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Lesson Plans


Re: Animals and Art

[ Thread ][ Subject ][ Author ][ Date ]
gregjuli
Wed, 16 Dec 1998 17:20:39 -0600


Thank you Ron for bringing up some very valid points. I do think this one is
intriguing and fun.
Ron you mentioned that animal art possibly lacks the very quality we enjoy in
human work, but some might beg to differ. Especially those of us that have or
had pets. I'm throwing this out for us to ponder. Many people with pets have
noticed how their animals are very sensitive to their owners feelings/ moods.
Also sometimes their pets seem to know in advance their needs. There have
been many stories documented on heroic deeds of animals and those who have
been lost and made it back home. Were all these instances because of animal
intinct? Who knows unless someone was an animal in their last life how an
animal really feels or thinks. Who's to say what an animal thinks ?
As far as beauty of natural things, some consider them God's works of art.
Why do we feel the need to expand the category of art? Why not?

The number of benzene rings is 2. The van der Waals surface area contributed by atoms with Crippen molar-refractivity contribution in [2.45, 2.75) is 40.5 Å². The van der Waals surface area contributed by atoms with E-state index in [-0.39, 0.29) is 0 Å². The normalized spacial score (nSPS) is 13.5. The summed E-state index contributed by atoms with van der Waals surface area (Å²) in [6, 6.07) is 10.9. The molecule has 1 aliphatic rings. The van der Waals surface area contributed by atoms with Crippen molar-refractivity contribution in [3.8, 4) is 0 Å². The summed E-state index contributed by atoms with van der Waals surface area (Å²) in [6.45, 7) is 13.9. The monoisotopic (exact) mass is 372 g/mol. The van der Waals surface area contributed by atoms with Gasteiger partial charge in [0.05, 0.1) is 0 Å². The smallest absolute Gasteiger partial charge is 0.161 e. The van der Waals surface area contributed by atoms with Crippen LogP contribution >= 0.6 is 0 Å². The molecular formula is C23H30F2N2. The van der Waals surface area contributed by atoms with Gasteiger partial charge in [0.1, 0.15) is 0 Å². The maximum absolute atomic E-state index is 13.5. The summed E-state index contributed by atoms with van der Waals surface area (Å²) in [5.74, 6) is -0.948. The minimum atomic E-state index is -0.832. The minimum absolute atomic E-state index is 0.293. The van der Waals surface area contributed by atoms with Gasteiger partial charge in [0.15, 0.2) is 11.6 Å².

MaryB.

Happy Holidays to All!

"R. Moore" wrote:
What chimps and elephants, cats and ducks do withpaint and clay, etc. can be
fascinating, lovely, visually impressive,etc., but doesn't it lack the very
quality we look for in human artwork that makes it so very special as a
vehicle for exposing the special human way of thinking, seeing, living, and
responding? There are natural objects, made by neither humans nor any other
animals, that I find captivatingly beautiful--waterfalls, foggy beaches,
twilit mountains,desert flowers, etc.--and yet, although I value them very
highly aesthetically, I am not tempted to call them ART. Why are we inclined
to expand the category of ART to include non-human creations? What is it that
tempts us to be expansive in that direction?

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> Ron Moore
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